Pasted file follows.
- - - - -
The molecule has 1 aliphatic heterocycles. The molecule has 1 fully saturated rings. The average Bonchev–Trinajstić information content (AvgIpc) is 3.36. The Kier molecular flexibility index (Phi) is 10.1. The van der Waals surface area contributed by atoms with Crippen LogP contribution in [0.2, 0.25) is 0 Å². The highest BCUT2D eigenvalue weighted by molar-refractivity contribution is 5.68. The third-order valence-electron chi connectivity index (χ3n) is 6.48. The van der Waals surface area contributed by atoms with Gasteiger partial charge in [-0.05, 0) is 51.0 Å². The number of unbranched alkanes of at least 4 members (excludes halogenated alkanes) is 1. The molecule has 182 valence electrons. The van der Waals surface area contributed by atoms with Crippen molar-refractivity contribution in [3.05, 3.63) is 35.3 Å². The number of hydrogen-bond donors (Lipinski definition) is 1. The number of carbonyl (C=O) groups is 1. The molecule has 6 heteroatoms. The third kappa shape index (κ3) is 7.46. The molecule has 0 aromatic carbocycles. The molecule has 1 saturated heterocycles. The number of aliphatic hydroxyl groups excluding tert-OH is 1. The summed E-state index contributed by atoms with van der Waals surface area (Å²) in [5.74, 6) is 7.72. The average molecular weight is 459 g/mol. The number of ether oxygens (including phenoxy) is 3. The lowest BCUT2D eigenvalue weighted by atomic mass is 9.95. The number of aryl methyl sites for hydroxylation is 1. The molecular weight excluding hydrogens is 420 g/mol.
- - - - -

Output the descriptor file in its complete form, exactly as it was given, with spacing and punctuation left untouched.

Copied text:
The molecule has 1 aliphatic heterocycles. The molecule has 1 fully saturated rings. The average Bonchev–Trinajstić information content (AvgIpc) is 3.36. The Kier molecular flexibility index (Phi) is 10.1. The van der Waals surface area contributed by atoms with Crippen LogP contribution in [0.2, 0.25) is 0 Å². The highest BCUT2D eigenvalue weighted by molar-refractivity contribution is 5.68. The third-order valence-electron chi connectivity index (χ3n) is 6.48. The van der Waals surface area contributed by atoms with Gasteiger partial charge in [-0.05, 0) is 51.0 Å². The number of unbranched alkanes of at least 4 members (excludes halogenated alkanes) is 1. The molecule has 182 valence electrons. The van der Waals surface area contributed by atoms with Crippen molar-refractivity contribution in [3.05, 3.63) is 35.3 Å². The number of hydrogen-bond donors (Lipinski definition) is 1. The number of carbonyl (C=O) groups is 1. The molecule has 6 heteroatoms. The third kappa shape index (κ3) is 7.46. The molecule has 0 aromatic carbocycles. The molecule has 1 saturated heterocycles. The number of aliphatic hydroxyl groups excluding tert-OH is 1. The summed E-state index contributed by atoms with van der Waals surface area (Å²) in [5.74, 6) is 7.72. The average molecular weight is 459 g/mol. The number of ether oxygens (including phenoxy) is 3. The lowest BCUT2D eigenvalue weighted by atomic mass is 9.95. The number of aryl methyl sites for hydroxylation is 1. The molecular weight excluding hydrogens is 420 g/mol.